A Brief History

Wolverhampton Wheelers Cycling Club

Founded 1891

125th Anniversary- A Little bit of History....

Dear Reader,

The next few lines are intended to give a brief history and a flavour of the last 125 years of this prestigious cycling club. I hope that you find the content interesting, informative and even amusing.

It all started in the Talbot Hotel in Wolverhampton on the 6th March 1891 when the club held its inaugural meeting. Records from 1892 show the Honorary Secretary, Henry Haden Kendrick to have been a solicitor from the Oaks, Bradmore, Wolverhampton and the Captain to be one T. J. Rochelle.

Initial membership was restricted to 30 and was by invitation only....

At that time many cycling clubs had connections or affiliations to either religious or political groups, but the Wheelers did not declare any such criteria as a condition for membership. In fact to this day our ethics mean that we do not discriminate on the grounds of religious or political beliefs. However, we were somewhat slow to realise the considerable benefit of extending membership beyond ‘men only’ as it was not until 1936 that the club was opened up to women members...

Some other rules that have long since lapsed, included a fine of one shilling (5p in today’s currency) for anyone overtaking the Captain during a ride - Something today’s president and chairman think should be re-introduced, at the current value of course!

It should be remembered that in 1891 the ‘Safety Cycle’ with a chain drive and wheels of equal size was fast making the Ordinary or ‘Penny Farthing’ obsolete. However, records show that the Molineux grounds were used for cycle races long before it became the home of the Wanderers Football Club including a Wheelers One mile race for ‘Penny Farthings’. The Molineux was a venue which drew many famous racing cyclists of the day and attracted enormous crowds. In fact Englishman, James Moore, (resident in Paris) set an early World Hour Record covering 14 miles 880 yards.

Moore was the winner of the very first official bike race at the Parc-de-St-Cloud near Paris on Friday 31st May 1868. He went on to win the very first Paris-Rouen a distance of 134 kilometres in just under ten & a half hours.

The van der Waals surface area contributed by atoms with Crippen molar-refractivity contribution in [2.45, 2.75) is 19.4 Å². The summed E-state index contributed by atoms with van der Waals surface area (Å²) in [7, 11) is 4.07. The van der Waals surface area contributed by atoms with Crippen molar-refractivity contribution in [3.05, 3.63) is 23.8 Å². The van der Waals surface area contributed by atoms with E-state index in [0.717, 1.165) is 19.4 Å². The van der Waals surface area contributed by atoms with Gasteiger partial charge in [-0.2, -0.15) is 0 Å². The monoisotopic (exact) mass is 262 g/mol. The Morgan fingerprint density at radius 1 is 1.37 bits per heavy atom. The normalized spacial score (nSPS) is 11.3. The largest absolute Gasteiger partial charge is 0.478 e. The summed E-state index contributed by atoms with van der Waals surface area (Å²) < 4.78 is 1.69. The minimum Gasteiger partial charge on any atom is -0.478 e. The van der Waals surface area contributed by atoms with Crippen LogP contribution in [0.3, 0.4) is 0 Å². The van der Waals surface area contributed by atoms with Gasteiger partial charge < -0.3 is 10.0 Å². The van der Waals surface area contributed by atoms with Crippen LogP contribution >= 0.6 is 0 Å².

The club has survived through numerous wars Soon after its founding came the Boer War but it was the First World War that took a tremendous toll on everything, including cycling. It appears that the Wheelers survived pretty much as a small group of friends, although there is evidence to suggest that the first secretary, Henry Haden Kendrick survived the Great War not passing away until 1947 aged 88. Alas, his son Haden Mostyn Kendrick did not, their family grave in a St. Philips churchyard, Penn fields testifies to this.

World War II had a lesser impact upon cycle sport in Britain as it was engaged in its own internal conflict, The BLRC (British League of Racing Cyclists) versus the NCU (National Cyclists Union). It was in June 1942 that Percy Stallard, a former Wheeler, organised the first ‘Massed Start’ road race in the UK from Llangollen to Wolverhampton. This started a bitter conflict between the NCU’s Time Trial based status and the road race rebels of the BLRC fighting to get Continental style, road racing established in the UK.

The Wheelers were originally a NCU club and were banned ‘Sine Die’ (until death) by that body when we ‘defected’ and joined the BLRC! It was not until 1959 that the two bodies merged to form the BCF.

Over the years the Wheelers have produced an envious succession of Regional, National, European and even World Champions in various disciplines. Today, the ‘Wheelers’ are bigger and more financially stable than ever before and are devoted to serving their members both young and old. So, whether you are a teenager or a pensioner there is something for you in this wonderful organisation.

As part of the celebrations, on Sunday 15th May (2016) we will re-enact the very first Wheelers ‘Club Run’ out to Boscobel House, near Bishop’s Wood. This ride will cater for all ages and abilities so bring the family and be proud to call yourself a ‘Wheeler’.

A silver commemorative metal badge bearing the clubs name and set around a ‘winged wheel’ will be available shortly. This is based on the original badges used by the founding members all those years ago!

Best regards Robin Kyte